FeatureThe Locals

Counterpoint’s first 40 years – an interview with Michael Shreenan

Brittany Johnson talks to Counterpoint Community Services EO Michael Shreenan about Counterpoint’s antecedent organisations, current services and advocacy, funding challenges, and getting involved.

Tanya Plibersek MP with Counterpoint staff to celebrate more than 40 years of community service. Photo: Supplied

Tell us about The Factory Community Centre and recent celebrations.
The Factory was first incorporated in 1977, and South Sydney Community Aid in 1968. We merged in 2017 to form Counterpoint Community Services Inc. (Counterpoint). So officially we are 40-plus years old.

We have run a number of events throughout the year to mark the occasion, including the legendary Summer on the Green event in January. Then, during the month of May, we decided to capitalise on national Neighbourhood Centre Week, Volunteer Week and Careers Week, with 17 events in partnership with diverse local stakeholders and residents.

These ranged from thematic morning teas, capacity building workshops, celebratory meals with special guest speakers, art exhibitions, theatre productions, and our annual Volunteer Awards which saw over 138 local volunteers and groups recognised for their contributions to building a healthy and resilient community in Redfern and Waterloo.

We did this all under #BetterTogether as we know our achievements over the last 40 years are a result of great local collaboration and support. Our services rely on many other specialised services in the area, as well as the loyal support of local residents and volunteers whose passion and skills are priceless.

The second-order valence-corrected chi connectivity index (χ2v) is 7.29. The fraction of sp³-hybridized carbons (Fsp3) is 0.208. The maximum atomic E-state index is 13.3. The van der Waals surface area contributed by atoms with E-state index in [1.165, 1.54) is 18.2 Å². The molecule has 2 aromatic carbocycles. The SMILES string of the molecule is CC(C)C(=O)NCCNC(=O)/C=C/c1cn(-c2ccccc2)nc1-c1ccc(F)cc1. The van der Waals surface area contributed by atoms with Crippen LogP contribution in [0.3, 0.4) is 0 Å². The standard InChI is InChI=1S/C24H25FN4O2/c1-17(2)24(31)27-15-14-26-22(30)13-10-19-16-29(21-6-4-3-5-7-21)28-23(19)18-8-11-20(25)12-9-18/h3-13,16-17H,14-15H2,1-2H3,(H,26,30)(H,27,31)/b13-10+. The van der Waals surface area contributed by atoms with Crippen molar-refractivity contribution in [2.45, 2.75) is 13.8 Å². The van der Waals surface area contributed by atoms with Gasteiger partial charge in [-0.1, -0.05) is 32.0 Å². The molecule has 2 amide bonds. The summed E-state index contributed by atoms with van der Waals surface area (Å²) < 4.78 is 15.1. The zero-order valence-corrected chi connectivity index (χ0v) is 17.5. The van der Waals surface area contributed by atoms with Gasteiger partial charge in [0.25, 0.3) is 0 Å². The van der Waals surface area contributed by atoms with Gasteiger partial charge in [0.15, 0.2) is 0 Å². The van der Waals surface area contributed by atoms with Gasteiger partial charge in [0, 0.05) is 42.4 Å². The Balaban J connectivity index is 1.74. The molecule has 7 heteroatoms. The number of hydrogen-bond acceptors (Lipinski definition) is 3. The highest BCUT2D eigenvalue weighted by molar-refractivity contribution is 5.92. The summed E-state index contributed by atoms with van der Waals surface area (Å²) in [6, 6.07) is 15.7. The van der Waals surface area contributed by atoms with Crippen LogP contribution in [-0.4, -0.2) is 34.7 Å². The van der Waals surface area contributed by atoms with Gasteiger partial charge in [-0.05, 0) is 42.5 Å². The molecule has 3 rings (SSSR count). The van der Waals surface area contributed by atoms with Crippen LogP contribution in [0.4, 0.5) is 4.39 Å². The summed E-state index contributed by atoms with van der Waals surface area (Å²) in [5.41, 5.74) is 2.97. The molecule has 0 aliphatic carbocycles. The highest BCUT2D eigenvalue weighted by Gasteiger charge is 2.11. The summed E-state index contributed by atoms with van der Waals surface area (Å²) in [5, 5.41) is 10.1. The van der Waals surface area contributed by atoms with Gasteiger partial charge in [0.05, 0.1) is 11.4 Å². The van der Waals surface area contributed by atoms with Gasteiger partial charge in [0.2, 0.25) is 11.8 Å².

What are the services you provide?
Counterpoint runs The Factory Community Centre in Waterloo, the Multicultural Community Centre at the Alexandria Town Hall, Supported Playgroups at Alexandria Park Community School and Dobell Building, Poets Corner Pre-school in Redfern, and Waterloo Recycling Workshop in Phillip Street, Waterloo.

Our facilities allow people to meet their friends in a safe environment. We host a wide range of community groups, and a number of third-party agencies that operate outreach services, including Sydney Local Health District, REDWatch, Redfern Legal Centre, Jewishcare, Spanish Community Care and Barnardos’ Yurungai Learning Centre, just to mention a few.

Our Client/Family Support team provides generic case management and counselling, support and advocacy for individuals and families on a range of issues including housing, health, immigration, Centrelink entitlements and domestic violence.

Our Community Development team resources and supports community groups and advocates with local decision-makers and elected officials on their behalf. The team achieves this through creating opportunities for residents and government agencies to work together to find solutions to local challenges.

We also auspice a number of community projects and groups that are independent but need governance support or insurance such as REDWatch, Cycle Re-Cycle, and one-off local projects.